Music: Downward Spiral – NIN
Adam asks what HD is. HD stands for High Definition. My ProTools rig is HD and can record up to 24bit/192,000Hz. However, regular CDs are only 16bit/44,100Hz.
I recorded every album starting with christmas + santa fe and ending with The Santa Fe Sessions at 24bit/48,000Hz and then dithered and converted the music down to CD quality. I always found it very depressing to convert stuff down for the CD… I also found that I preferred to hear exactly what the music would sound like on the final product, i.e. at 16bit/44,100Hz. Therefore I recorded La Semana and the upcoming 1001 Christmas Nights (2005) at 16/44.1KHz.
My philosophie is that I should compose and record for the medium that is sold to the public. In other words, I won’t turn a color movie into a black & white movie or vice versa. Of course the downside of this is that I won’t be able to sell the same product again via a better medium – how many re-issues of Pink Floyd does everyone have now? The original vinyl, the first CDs, then a re-mastered CD, then SACD etc. etc.
Anyway, the sound has a huge influence on how I work. You play better on a guitar that sounds great, enjoying every note you play, right? Same thing. If they find a great medium that is widely used, I will enjoy writing music for that medium. I find that converting music to Surround Sound, like we did for the Wide-eyed + Dreaming DVD is OK, but I would rather compose especially for 5.1 Surround Sound – much more fun.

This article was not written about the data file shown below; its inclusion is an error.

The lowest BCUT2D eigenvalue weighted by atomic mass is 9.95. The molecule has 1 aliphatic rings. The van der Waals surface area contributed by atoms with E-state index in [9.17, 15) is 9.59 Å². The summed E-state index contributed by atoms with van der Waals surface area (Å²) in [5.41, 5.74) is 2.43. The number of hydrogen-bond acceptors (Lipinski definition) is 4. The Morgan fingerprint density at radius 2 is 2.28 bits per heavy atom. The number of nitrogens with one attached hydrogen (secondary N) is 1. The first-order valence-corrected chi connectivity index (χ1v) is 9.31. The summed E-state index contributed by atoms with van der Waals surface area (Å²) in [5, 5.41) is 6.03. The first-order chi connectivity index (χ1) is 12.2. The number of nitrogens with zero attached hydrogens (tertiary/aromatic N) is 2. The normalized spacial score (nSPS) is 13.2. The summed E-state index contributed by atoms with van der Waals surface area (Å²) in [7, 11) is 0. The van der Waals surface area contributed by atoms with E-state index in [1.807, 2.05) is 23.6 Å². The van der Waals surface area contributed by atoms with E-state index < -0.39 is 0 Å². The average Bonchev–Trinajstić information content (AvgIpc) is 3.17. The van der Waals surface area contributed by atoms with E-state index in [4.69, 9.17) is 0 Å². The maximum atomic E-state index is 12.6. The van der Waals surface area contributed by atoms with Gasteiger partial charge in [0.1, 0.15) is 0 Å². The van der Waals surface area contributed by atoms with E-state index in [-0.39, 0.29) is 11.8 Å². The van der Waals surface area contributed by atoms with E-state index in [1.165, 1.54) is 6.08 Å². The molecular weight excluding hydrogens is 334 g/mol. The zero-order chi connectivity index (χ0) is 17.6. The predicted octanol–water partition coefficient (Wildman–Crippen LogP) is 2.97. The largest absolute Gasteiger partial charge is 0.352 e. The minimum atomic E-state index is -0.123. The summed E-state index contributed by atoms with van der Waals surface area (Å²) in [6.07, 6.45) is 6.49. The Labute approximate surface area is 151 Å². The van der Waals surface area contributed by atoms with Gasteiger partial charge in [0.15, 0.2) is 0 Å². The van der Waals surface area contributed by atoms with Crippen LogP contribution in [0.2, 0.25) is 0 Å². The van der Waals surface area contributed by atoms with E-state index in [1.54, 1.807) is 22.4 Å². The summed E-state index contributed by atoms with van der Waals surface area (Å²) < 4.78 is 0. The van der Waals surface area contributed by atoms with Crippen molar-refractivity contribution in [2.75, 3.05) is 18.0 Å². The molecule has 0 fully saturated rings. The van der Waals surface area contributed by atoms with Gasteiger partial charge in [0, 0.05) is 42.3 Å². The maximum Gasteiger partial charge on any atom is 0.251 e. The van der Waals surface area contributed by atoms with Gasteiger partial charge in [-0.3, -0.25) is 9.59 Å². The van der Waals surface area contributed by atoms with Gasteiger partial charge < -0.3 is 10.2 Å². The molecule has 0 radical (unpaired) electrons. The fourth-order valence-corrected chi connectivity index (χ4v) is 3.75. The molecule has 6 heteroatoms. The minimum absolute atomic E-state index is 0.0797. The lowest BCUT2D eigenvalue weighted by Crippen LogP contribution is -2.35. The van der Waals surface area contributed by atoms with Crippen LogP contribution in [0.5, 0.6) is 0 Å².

Another issue for me is the amount of data. At 24/48KHz you are using more data than recording at 16/44.1KHz and at 24/192KHz you are using four times more data than at 24/48KHz! All that data needs to get managed. To record at 24/192KHz you have to use a seperate drive for every 8 tracks, which means if you use 32 tracks for your song, you are running 4 drives with 8 tracks a piece. No big deal, right? Drives are cheap, etc…. Yeah, but all of that has to be backed up, the drives have to be defragmented – if you believe in that, and you have to run diagnostic software from time to time. And all of that takes time! In a big studio that is no problem. You have a guy who comes in and does nothing but back up drives on tape or DVD, service the drives, and generally makes sure everything is in good shape.
The whole reason I am enjoying digital recording is because I can do it by myself. The technology frees me. If I were to record HD, I would become a slave to managing data, rather than concentrating on the music – and for what, to get really, really depressed when I convert the beautiful sound of 24/192KHz to the nasty CD sound? No way, I’d rather stick with 16/44.1KHz for now.
PS: Here is an interesting article on bits versus frequency and the author concludes that the sampling rate is more important than the bit rate. However, a higher bit-rate is important to get more head-room, i.e. for music that has more dynamic range. Jazz for example. Jon records everything at the 24 bit-rate.